“This movie wasted two hours of my life, let’s dogpile on it!” how about take a step back, realize it’s not going to be entertaining to you, and don’t watch it.
    MST3K movies are our companions, not enemies. It’s not a roast, it’s a riff.

    So to boil it down, Mike = Jerk and Joel, Jonah = Decent People, right? Good, Got It!

    To be fair you are not alone in thinking that Mike riffing is “mean”. I do feel you all are a bit too sensitive about it, though.

       7 likes

  36. Johnny Drama says:

    I never said any names

       3 likes

  37. Lawgiver says:

    Johnny Drama:
    I never said any names

    Yeah but we can do the math.

       3 likes

  38. Johnny Drama says:

    Lawgiver: Yeah but we can do the math.

    You’ve got me all wrong. Every riffer can get a little harsh sometimes. I just prefer them not to. It comes off as callous, cold and quite frankly, lazy writing. We all have bad days, though ;)
    Please check out Bill Corbett’s podcast:
    https://billcorbettsfunhouse.libsyn.com/ep-14-pee-sea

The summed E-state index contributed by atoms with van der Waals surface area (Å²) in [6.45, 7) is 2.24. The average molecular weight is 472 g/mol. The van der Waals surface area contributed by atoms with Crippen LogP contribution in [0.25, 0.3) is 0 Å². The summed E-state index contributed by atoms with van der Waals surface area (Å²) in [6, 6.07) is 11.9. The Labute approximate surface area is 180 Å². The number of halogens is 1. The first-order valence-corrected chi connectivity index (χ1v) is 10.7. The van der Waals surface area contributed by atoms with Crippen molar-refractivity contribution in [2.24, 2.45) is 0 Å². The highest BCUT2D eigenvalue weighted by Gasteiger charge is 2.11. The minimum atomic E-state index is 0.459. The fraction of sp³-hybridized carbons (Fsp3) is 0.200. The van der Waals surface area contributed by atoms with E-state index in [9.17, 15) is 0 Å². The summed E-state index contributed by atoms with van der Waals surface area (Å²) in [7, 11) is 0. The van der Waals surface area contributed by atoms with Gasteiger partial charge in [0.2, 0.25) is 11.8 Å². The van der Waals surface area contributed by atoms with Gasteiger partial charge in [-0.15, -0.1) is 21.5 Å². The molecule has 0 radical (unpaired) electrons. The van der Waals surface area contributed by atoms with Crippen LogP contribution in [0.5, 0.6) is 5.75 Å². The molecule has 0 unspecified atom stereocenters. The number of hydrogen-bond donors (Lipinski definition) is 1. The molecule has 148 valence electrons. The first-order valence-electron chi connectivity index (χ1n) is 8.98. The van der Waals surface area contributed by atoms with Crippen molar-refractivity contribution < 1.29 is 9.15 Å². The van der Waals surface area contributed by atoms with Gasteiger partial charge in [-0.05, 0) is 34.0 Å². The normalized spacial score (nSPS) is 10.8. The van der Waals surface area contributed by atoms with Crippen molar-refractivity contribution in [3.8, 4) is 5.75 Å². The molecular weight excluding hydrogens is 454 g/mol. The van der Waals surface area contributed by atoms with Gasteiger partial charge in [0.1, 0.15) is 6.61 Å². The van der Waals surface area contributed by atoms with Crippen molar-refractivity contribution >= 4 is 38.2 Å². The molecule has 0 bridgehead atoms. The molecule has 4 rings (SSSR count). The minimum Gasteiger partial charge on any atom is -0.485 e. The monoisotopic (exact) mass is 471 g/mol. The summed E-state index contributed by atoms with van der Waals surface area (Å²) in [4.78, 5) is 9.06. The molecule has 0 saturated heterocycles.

On this particular episode, Bill laments some of the insensitive riffs of days past. He does have regrets, but he’s apologized. I love the guy, myself. We’re all human.
    But seriously, he does a great pod, give it a listen.

    As far as this episode goes, Lords of the Deep: It’s another very average episode of MST3K, like all of Season 12. Just kinda there, neither amazing or dull. And where are the movie’s end credits? Those were some of the best routines of days past.

    Bring back the middle host segment! :)

       2 likes

  39. touches no one's life, then leaves says:

    Jason Voorhees doesn’t use harpoons. The very concept strikes me as absurd.

       2 likes

  40. Mr. Sack says: